When a parent begins to fail physically, it makes their living alone more challenging and creates concerns about safety. You may begin to notice Mom having a difficult time getting up out of a chair or holding on to furniture as she moves from one place to the next. Maybe she has fallen several times, hopefully without injury; or she fatigues quickly when you are out and about.
First things first, check in with her doctor. Make sure that there is nothing medically going on that could be causing the decline. Seniors can become weak from very minor illnesses; even a cold can really set them back for weeks!
Check Mom’s nutrition and hydration. Is she eating like she should? Have you noticed a weight loss or decline in appetite? Is she drinking enough? As we age our thirst mechanism diminishes. This, along with the fear of having to go to the bathroom frequently, often leads to dehydration in the elderly which in turn causes weakness. Encourage fluids and regular, nutritious meals!
Then, talk to the doctor about the possibility of an order for some physical and occupational therapy. Request an order/script for evaluation and treatment. The reasons could be varied; generalized weakness, falls, balance issues, decline in ability to get out of a chair or the bed, having difficulty with bathing and dressing.
Therapists can work with Mom to help increase her strength, improve her balance, maximize her endurance and accommodate activities to make them easier to accomplish. They can provide her with a home exercise program that will help her maintain her improved physical status after she completes the therapy sessions. Get the therapist to show you the exercises so that you can encourage Mom after therapy is done.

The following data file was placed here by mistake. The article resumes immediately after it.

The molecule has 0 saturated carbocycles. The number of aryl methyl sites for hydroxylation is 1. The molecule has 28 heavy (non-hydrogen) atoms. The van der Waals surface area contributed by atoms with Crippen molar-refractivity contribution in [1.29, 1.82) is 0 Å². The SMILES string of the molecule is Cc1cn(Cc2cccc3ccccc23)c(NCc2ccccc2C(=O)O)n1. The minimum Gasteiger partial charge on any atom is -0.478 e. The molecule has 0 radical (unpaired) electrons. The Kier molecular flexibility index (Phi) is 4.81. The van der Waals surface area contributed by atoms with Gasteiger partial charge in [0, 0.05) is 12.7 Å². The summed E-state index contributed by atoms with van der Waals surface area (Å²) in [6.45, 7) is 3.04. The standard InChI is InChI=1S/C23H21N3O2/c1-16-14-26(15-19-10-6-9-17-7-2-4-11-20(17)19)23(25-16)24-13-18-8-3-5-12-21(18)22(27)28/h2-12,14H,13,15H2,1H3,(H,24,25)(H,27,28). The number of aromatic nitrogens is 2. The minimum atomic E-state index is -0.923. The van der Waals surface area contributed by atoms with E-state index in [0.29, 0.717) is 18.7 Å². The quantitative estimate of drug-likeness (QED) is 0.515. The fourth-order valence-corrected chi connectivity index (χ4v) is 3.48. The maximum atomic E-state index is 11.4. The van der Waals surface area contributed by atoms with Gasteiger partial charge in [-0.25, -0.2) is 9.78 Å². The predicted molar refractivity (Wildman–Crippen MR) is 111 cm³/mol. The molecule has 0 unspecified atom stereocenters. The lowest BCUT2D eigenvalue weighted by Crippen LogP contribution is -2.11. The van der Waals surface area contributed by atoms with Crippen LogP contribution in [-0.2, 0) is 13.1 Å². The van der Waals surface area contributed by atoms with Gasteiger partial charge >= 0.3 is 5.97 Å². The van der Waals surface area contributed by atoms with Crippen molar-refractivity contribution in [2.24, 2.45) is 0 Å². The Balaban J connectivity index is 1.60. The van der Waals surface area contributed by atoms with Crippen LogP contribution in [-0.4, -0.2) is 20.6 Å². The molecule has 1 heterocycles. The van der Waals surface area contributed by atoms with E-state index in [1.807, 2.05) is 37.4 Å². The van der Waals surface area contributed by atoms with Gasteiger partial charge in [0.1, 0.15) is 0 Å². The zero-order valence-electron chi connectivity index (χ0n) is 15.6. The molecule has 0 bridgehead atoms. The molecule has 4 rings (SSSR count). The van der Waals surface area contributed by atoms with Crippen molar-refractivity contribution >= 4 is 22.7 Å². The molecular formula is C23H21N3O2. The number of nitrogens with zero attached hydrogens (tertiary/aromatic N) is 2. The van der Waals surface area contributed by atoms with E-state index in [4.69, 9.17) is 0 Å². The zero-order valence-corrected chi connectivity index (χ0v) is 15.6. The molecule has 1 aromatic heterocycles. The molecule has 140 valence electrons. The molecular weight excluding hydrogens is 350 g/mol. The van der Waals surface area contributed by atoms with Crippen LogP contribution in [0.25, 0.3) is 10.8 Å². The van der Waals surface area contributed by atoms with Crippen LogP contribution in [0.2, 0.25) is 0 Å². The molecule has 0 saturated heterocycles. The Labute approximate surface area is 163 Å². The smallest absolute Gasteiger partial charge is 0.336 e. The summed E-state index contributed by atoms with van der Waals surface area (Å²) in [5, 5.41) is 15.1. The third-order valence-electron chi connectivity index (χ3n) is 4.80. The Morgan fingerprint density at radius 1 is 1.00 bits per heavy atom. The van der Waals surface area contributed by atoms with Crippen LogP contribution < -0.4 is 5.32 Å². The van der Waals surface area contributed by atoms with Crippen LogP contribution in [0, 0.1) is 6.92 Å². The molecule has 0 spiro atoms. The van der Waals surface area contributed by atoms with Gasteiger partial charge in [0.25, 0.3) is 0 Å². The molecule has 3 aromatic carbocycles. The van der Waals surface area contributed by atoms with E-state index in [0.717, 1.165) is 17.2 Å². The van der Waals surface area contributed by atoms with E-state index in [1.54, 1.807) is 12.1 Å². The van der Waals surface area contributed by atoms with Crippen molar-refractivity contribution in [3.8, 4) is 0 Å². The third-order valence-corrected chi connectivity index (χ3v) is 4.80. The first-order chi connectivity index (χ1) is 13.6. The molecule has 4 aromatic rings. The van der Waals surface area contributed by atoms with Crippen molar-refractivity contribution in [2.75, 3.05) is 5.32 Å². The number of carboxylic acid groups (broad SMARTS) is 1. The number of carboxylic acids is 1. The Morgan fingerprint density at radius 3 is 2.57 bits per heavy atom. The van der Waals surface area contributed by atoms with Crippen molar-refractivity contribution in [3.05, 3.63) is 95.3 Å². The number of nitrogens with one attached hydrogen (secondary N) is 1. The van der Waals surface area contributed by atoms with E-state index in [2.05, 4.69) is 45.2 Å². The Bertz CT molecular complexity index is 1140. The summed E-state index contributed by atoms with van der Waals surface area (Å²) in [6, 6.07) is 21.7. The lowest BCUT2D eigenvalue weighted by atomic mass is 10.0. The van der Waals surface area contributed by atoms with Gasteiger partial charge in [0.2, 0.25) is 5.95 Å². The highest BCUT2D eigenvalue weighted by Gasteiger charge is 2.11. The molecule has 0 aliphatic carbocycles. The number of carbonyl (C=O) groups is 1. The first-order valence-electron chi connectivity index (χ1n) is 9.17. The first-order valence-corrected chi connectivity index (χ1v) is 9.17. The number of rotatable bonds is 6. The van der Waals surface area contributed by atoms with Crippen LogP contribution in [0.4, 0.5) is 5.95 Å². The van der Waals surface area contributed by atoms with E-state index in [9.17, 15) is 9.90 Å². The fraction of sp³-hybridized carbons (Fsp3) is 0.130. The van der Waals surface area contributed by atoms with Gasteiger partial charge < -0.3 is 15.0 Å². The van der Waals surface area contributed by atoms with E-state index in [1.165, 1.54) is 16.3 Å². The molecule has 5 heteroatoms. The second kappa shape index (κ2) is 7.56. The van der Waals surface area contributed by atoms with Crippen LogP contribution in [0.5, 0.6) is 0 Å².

An occupational therapist can work with Mom to identify any equipment that might help her with her daily activities. There are all kinds of assistive devices that can make daily tasks easier and safer for her to do. The OT can identify the equipment that would best help Mom and then teach her how to use it to accomplish the tasks.
Some therapy providers will do an in-home evaluation to see what accommodations can be made in the home to make things easier for Mom. They may also work with Mom in that environment to show her how to best do things with her very own set up.
Medicare or other Medicare-type-insurance-plans (Medicare Advantage Plans) should cover some of these expenses if you obtain a physician’s order/script. They may also cover some of the equipment expenses; again, get a script.
Getting Mom strong and providing her with equipment that can help her complete her living tasks will allow her to stay in her home as long as possible which is a big money saver. If Mom is stronger and able to move about more easily and safely, you will have less to worry about too! Mom will feel better and so will you.
I don’t know why doctors don’t always consider this option without prompting, but most are likely to agree if you ask. Therapy can be a proactive treatment to slow and sometimes reverse that physical decline and help to keep Mom healthy and active!
So get Mom into the gym and pumping ‘iron’!
On the journey with you…….Kathy
Tune in to the Mary Jones Show on The Talk of Connecticut: WDRC Radio 1360 AM/102.9-3 FM on Thursday, May 24th at 1:30 to hear us chat about the challenges of the Sandwich Generation and caring for an aging parent!